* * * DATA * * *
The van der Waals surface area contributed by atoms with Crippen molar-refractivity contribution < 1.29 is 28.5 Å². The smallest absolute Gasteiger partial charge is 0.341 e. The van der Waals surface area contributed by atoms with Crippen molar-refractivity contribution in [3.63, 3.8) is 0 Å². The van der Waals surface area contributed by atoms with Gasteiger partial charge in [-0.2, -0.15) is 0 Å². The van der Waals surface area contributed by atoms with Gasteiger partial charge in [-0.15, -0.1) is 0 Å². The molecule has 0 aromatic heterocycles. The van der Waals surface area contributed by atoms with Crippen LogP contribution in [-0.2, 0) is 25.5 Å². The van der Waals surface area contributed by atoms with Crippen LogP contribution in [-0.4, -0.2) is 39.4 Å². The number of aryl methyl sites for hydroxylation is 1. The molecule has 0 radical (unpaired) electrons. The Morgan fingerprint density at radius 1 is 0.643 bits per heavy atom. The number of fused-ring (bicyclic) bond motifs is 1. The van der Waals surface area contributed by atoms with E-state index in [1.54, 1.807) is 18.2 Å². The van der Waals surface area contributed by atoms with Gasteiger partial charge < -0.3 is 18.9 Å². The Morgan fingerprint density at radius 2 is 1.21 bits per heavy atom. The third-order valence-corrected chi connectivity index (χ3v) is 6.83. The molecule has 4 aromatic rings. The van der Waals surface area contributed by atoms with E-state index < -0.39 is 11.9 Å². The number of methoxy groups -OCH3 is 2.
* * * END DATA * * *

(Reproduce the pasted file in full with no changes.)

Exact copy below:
The van der Waals surface area contributed by atoms with Crippen molar-refractivity contribution < 1.29 is 28.5 Å². The smallest absolute Gasteiger partial charge is 0.341 e. The van der Waals surface area contributed by atoms with Crippen molar-refractivity contribution in [3.63, 3.8) is 0 Å². The van der Waals surface area contributed by atoms with Gasteiger partial charge in [-0.2, -0.15) is 0 Å². The van der Waals surface area contributed by atoms with Gasteiger partial charge in [-0.15, -0.1) is 0 Å². The molecule has 0 aromatic heterocycles. The van der Waals surface area contributed by atoms with Crippen LogP contribution in [-0.2, 0) is 25.5 Å². The van der Waals surface area contributed by atoms with Crippen LogP contribution in [-0.4, -0.2) is 39.4 Å². The number of aryl methyl sites for hydroxylation is 1. The molecule has 0 radical (unpaired) electrons. The Morgan fingerprint density at radius 1 is 0.643 bits per heavy atom. The number of fused-ring (bicyclic) bond motifs is 1. The van der Waals surface area contributed by atoms with E-state index in [1.54, 1.807) is 18.2 Å². The van der Waals surface area contributed by atoms with Gasteiger partial charge < -0.3 is 18.9 Å². The Morgan fingerprint density at radius 2 is 1.21 bits per heavy atom. The third-order valence-corrected chi connectivity index (χ3v) is 6.83. The molecule has 4 aromatic rings. The van der Waals surface area contributed by atoms with E-state index < -0.39 is 11.9 Å². The number of methoxy groups -OCH3 is 2.